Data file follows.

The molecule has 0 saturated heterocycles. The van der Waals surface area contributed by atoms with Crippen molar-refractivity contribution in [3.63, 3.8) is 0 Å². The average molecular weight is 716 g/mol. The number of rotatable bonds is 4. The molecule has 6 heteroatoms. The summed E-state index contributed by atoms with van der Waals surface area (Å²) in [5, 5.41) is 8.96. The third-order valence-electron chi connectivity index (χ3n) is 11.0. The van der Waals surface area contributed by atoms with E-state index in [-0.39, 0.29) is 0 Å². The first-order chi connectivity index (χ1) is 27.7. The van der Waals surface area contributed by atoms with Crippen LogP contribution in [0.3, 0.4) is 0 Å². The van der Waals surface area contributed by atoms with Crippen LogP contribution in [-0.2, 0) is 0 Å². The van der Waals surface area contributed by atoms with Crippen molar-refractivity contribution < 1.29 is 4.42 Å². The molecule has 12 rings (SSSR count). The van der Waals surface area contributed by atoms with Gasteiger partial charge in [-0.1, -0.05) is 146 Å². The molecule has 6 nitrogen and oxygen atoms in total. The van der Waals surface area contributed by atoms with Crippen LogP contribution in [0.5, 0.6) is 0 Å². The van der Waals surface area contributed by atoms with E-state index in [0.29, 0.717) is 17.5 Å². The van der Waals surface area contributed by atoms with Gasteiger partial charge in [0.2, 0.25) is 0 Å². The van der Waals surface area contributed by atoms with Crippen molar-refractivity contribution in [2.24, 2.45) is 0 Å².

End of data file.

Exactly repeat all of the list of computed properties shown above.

The molecule has 0 saturated heterocycles. The van der Waals surface area contributed by atoms with Crippen molar-refractivity contribution in [3.63, 3.8) is 0 Å². The average molecular weight is 716 g/mol. The number of rotatable bonds is 4. The molecule has 6 heteroatoms. The summed E-state index contributed by atoms with van der Waals surface area (Å²) in [5, 5.41) is 8.96. The third-order valence-electron chi connectivity index (χ3n) is 11.0. The van der Waals surface area contributed by atoms with E-state index in [-0.39, 0.29) is 0 Å². The first-order chi connectivity index (χ1) is 27.7. The van der Waals surface area contributed by atoms with Crippen LogP contribution in [0.3, 0.4) is 0 Å². The van der Waals surface area contributed by atoms with Crippen LogP contribution in [-0.2, 0) is 0 Å². The van der Waals surface area contributed by atoms with Crippen molar-refractivity contribution < 1.29 is 4.42 Å². The molecule has 12 rings (SSSR count). The van der Waals surface area contributed by atoms with Gasteiger partial charge in [-0.1, -0.05) is 146 Å². The molecule has 6 nitrogen and oxygen atoms in total. The van der Waals surface area contributed by atoms with Crippen LogP contribution in [0.5, 0.6) is 0 Å². The van der Waals surface area contributed by atoms with E-state index in [0.29, 0.717) is 17.5 Å². The van der Waals surface area contributed by atoms with Gasteiger partial charge in [0.2, 0.25) is 0 Å². The van der Waals surface area contributed by atoms with Crippen molar-refractivity contribution in [2.24, 2.45) is 0 Å².